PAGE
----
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I usually have some doubts when I have to use prepositions, and one of my most frequent ones is when I should use “in” and when I should use “on”.

For example:

Returns true if the profile is found in the list, false otherwise.

Is it OK to say “in”, or should I use “on” there? Is there any strict rule about using “in” or “on”?

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“In” implies boundaries in two or more directions. With a list, especially in coding, it’s entirely appropriate to say “in the list” in reference to something within the start and end boundaries of the list.

“On” suggests a floor of some kind, that is to say a surface that provides a lower boundary. With so many lists made on paper, it will not sound strange to say “on a list” because the list can be thought of as existing on a surface.

Summary: In this case, it’s up to you! The former seems more context-appropriate if you ask me, but neither should offend anybody. You’re either being more literal (“in”) or more figurative (“on”).

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  • Thanks! The "dimensional" approach definitely makes sense. – jmm Nov 28 '14 at 19:15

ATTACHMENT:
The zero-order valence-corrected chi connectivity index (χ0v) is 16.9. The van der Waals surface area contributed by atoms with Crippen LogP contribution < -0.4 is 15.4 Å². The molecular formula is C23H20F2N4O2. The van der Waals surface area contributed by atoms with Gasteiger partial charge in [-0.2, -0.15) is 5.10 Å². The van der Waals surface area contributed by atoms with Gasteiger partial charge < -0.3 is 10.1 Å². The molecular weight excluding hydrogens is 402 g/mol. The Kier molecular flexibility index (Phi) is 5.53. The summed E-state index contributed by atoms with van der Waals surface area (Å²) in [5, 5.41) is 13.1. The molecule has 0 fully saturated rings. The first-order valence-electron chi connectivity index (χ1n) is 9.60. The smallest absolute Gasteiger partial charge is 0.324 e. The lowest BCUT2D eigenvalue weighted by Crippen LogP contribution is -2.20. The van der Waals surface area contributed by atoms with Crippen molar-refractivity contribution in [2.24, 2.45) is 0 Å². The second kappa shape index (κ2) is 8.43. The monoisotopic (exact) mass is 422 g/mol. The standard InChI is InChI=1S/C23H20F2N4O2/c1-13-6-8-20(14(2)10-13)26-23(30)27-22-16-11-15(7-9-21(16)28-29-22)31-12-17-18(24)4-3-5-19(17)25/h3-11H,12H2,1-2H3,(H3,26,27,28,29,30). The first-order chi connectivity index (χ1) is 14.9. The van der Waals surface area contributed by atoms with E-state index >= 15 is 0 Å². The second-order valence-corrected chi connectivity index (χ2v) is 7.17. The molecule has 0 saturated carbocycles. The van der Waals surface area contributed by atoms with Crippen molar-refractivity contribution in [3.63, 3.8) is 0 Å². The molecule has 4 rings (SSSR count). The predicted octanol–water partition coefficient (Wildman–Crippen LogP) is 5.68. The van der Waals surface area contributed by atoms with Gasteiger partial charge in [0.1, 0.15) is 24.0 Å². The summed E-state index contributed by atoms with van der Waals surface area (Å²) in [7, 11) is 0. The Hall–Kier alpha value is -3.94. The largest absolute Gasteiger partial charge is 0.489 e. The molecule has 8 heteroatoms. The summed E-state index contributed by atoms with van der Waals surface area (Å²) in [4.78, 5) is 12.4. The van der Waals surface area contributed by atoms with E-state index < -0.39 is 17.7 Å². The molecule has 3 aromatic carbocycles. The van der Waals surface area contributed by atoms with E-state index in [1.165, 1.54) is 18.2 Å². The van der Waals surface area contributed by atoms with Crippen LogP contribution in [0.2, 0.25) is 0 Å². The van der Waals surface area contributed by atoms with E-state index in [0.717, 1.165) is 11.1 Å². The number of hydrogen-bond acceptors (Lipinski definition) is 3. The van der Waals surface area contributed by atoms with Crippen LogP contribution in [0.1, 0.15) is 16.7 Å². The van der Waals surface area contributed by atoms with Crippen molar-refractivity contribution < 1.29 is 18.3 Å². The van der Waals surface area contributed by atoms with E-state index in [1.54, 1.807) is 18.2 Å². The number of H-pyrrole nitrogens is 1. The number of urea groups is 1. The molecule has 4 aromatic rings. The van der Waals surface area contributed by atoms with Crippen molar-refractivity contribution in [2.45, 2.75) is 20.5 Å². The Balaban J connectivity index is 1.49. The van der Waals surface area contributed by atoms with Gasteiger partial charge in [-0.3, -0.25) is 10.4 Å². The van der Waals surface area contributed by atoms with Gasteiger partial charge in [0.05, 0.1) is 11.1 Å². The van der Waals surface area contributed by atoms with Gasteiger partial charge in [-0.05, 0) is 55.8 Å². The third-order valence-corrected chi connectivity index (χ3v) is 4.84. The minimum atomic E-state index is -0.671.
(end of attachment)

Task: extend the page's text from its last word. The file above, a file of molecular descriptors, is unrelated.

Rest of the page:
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    Good distinction. It's one thing to say "both are fine", but probably most native speakers actually use both in detectably different contexts. Not with absolute accuracy or consistency, but you're certainly more likely to be in a list that's not obviously bounded by a single surface that it's on (a sheet of paper, say). – FumbleFingers Nov 28 '14 at 19:17
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I was an English teacher for years, and in those days, the only preposition acceptable with "list" was "on." In fact, to write "in the list," was considered a mistake. It's obvious to me that the graphic idea that comes to mind when one talks about a list, is the flat surface of a piece of paper ON which the different items will be written. By definition, a "list" will never have the clearly defined boundaries of items for which we would unhesitatingly use the preposition IN, such as a box or a drawer.

It seems to me that in the current politically correct world, lots of people are bending over backwards in order no to have to tell those with a tenuous grasp of the English grammar that they are simply wrong. In

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  • Did you intend on writing anything in the last line, because it seems pretty incomplete? In ... – Dhanishtha Ghosh Nov 27 '20 at 11:11
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    @Julian Welcome to ELL, Julian! A good answer. I rather agree with you. If you want to you can edit it to continue that vestigial last sentence. Were you going to say, "In my day..."? :-) – Old Brixtonian Nov 27 '20 at 11:33

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